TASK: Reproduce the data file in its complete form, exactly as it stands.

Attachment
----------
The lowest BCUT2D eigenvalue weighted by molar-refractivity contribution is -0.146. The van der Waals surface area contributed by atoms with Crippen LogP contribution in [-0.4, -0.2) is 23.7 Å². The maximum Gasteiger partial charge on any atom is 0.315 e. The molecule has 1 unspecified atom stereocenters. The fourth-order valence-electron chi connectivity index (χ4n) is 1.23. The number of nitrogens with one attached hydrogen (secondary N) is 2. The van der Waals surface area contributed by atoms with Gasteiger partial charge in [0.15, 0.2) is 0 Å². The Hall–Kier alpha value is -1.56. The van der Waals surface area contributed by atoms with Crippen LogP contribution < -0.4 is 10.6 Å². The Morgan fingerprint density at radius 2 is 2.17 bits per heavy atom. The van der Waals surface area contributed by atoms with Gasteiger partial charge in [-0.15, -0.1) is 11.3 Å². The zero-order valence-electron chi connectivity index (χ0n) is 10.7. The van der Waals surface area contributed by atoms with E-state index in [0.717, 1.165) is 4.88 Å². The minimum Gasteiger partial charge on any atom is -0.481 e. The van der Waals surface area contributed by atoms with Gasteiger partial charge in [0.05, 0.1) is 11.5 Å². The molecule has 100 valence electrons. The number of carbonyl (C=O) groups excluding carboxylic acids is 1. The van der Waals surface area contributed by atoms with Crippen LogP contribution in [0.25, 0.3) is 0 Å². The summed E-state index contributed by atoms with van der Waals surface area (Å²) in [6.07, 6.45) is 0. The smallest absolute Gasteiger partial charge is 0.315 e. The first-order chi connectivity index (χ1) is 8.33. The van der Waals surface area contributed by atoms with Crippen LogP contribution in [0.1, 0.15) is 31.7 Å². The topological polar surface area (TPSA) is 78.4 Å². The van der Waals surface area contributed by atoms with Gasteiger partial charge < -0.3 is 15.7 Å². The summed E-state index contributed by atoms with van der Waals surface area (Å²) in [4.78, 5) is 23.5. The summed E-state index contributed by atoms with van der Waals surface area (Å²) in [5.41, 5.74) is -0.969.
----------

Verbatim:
The lowest BCUT2D eigenvalue weighted by molar-refractivity contribution is -0.146. The van der Waals surface area contributed by atoms with Crippen LogP contribution in [-0.4, -0.2) is 23.7 Å². The maximum Gasteiger partial charge on any atom is 0.315 e. The molecule has 1 unspecified atom stereocenters. The fourth-order valence-electron chi connectivity index (χ4n) is 1.23. The number of nitrogens with one attached hydrogen (secondary N) is 2. The van der Waals surface area contributed by atoms with Gasteiger partial charge in [0.15, 0.2) is 0 Å². The Hall–Kier alpha value is -1.56. The van der Waals surface area contributed by atoms with Crippen LogP contribution < -0.4 is 10.6 Å². The Morgan fingerprint density at radius 2 is 2.17 bits per heavy atom. The van der Waals surface area contributed by atoms with Gasteiger partial charge in [-0.15, -0.1) is 11.3 Å². The zero-order valence-electron chi connectivity index (χ0n) is 10.7. The van der Waals surface area contributed by atoms with E-state index in [0.717, 1.165) is 4.88 Å². The minimum Gasteiger partial charge on any atom is -0.481 e. The van der Waals surface area contributed by atoms with Gasteiger partial charge in [0.05, 0.1) is 11.5 Å². The molecule has 100 valence electrons. The number of carbonyl (C=O) groups excluding carboxylic acids is 1. The van der Waals surface area contributed by atoms with Crippen LogP contribution in [0.25, 0.3) is 0 Å². The summed E-state index contributed by atoms with van der Waals surface area (Å²) in [6.07, 6.45) is 0. The smallest absolute Gasteiger partial charge is 0.315 e. The first-order chi connectivity index (χ1) is 8.33. The van der Waals surface area contributed by atoms with Crippen LogP contribution in [0.1, 0.15) is 31.7 Å². The topological polar surface area (TPSA) is 78.4 Å². The van der Waals surface area contributed by atoms with Gasteiger partial charge < -0.3 is 15.7 Å². The summed E-state index contributed by atoms with van der Waals surface area (Å²) in [4.78, 5) is 23.5. The summed E-state index contributed by atoms with van der Waals surface area (Å²) in [5.41, 5.74) is -0.969.